With a few exceptions, the Northern Virginia delegation split along party lines last week on a resolution asking Congress to propose a constitutional amendment protecting a woman's right to have an abortion as outlined in the Supreme Court's Roe v. Wade decision. The resolution, introduced by Del. Leslie Byrne (D-Fairfax), passed 50 to 43, with Northern Virginia Democrats supporting the measure and Republicans opposing it. There were two exceptions: Republicans Robert K. Cunningham Sr. (Springfield) and John A. Rollison III (Woodbridge) voted for the resolution.


A bill to make Papilio glaucus Linne (the Tiger Swallowtail butterfly) the "official insect of the Commonwealth" flew out of the House during the weekend on a 90 to 7 vote. The bill now goes to the Senate.


It must have been a horrifying moment: L. Karen Darner (D-Arlington), who was elected to complete the late Warren Stambaugh's term, had her first bill up for a vote on the House floor. After she made her pitch, the voting board lit up in solid, bipartisan red for rejection. Gradually, the red lights switched to green, and the bill, which tightens local parking ordinances, was approved 100 to 0. Her House colleagues finished the prank with an ovation.


The House passed and sent to the Senate a resolution asking Congress to propose a constitutional amendment prohibiting desecration of the American flag . . . . The Senate passed and sent to the House a bill that would allow physical therapists to practice without the supervision of a physician or other health professional . . . . Legislation passed the Senate that would give police the authority to stop drivers who aren't using a seat belt. Current law allows such tickets to be written only if the motorist has been stopped for another reason . . . . The House approved a bill sponsored by Del. Robert E. Harris (R-Fairfax) that would require tow truck operators to notify police whenever they tow a vehicle from privately owned land . . . . A bill approved by the House and sent to the Senate would appoint a task force to study what services should be available to children exposed to drugs about the time of their births and their families.


"When you don't have a lot of money, you turn to turf and morals." -- Del Glenn R. Croshaw (D-Virginia Beach), explaining the popularity this year of bills involving turf wars and moral issues.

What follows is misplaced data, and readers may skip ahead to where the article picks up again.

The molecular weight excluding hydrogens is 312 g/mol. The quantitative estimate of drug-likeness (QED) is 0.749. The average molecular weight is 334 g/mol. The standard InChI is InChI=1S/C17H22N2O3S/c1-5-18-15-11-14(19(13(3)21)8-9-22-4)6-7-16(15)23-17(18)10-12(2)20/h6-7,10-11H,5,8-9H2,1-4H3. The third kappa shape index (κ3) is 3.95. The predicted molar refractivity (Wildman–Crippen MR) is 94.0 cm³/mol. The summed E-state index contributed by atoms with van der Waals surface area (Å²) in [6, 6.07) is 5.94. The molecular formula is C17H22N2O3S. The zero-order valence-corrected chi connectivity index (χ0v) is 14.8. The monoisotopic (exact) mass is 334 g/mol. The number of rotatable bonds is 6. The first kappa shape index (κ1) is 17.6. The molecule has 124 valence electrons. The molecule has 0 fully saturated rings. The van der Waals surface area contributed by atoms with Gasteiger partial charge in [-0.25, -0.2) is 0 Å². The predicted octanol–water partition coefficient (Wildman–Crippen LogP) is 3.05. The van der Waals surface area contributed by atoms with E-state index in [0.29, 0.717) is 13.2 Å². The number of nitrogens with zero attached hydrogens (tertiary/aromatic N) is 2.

The House and Senate must finish work today on all bills introduced in both chambers and forward them to the other chamber for consideration, a process known as "crossover." Crossover for revenue and appropriation bills is Wednesday.


The Senate passed legislation aimed at avoiding the sort of controversy Gov. L. Douglas Wilder stirred last year when he refused to divulge the names of contributors to his lavish inaugural gala or say how he planned to spend profits of nearly $1 million.

After a barrage of publicity, Wilder relented and released some details about his inaugural booty. He said he plans to turn his fund into a political action committee that will spend money on state politics.

For future governors, though, disclosure may not be voluntary. Sen. Joseph V. Gartlan Jr. (D-Mount Vernon) is the sponsor of a bill that would require governors to disclose details of their inaugural funds and prohibit them from spending the money on themselves. Although Gartlan has clashed often with the administration, he says his bill -- which passed the Senate Friday on a 33-1 vote -- isn't intended as a personal shot at Wilder.


Gov. L. Douglas Wilder took his son, Larry Jr., to the White House last night as President and Mrs. Bush were hosts to the nation's governors. Wilder's two daughters, Loren and Lynn, previously had accompanied their father to White House events. While in town for the winter meeting of the National Governors Association, Wilder also was planning to visit his longtime friend, D.C. Mayor Sharon Pratt Dixon. Before leaving the District, Wilder was scheduled to appear on "Good Morning America" and a call-in show on C-SPAN. On Wednesday, as part of Black History Month, the governor will be in New York City to receive the Black History Makers Award from Associated Black Charities.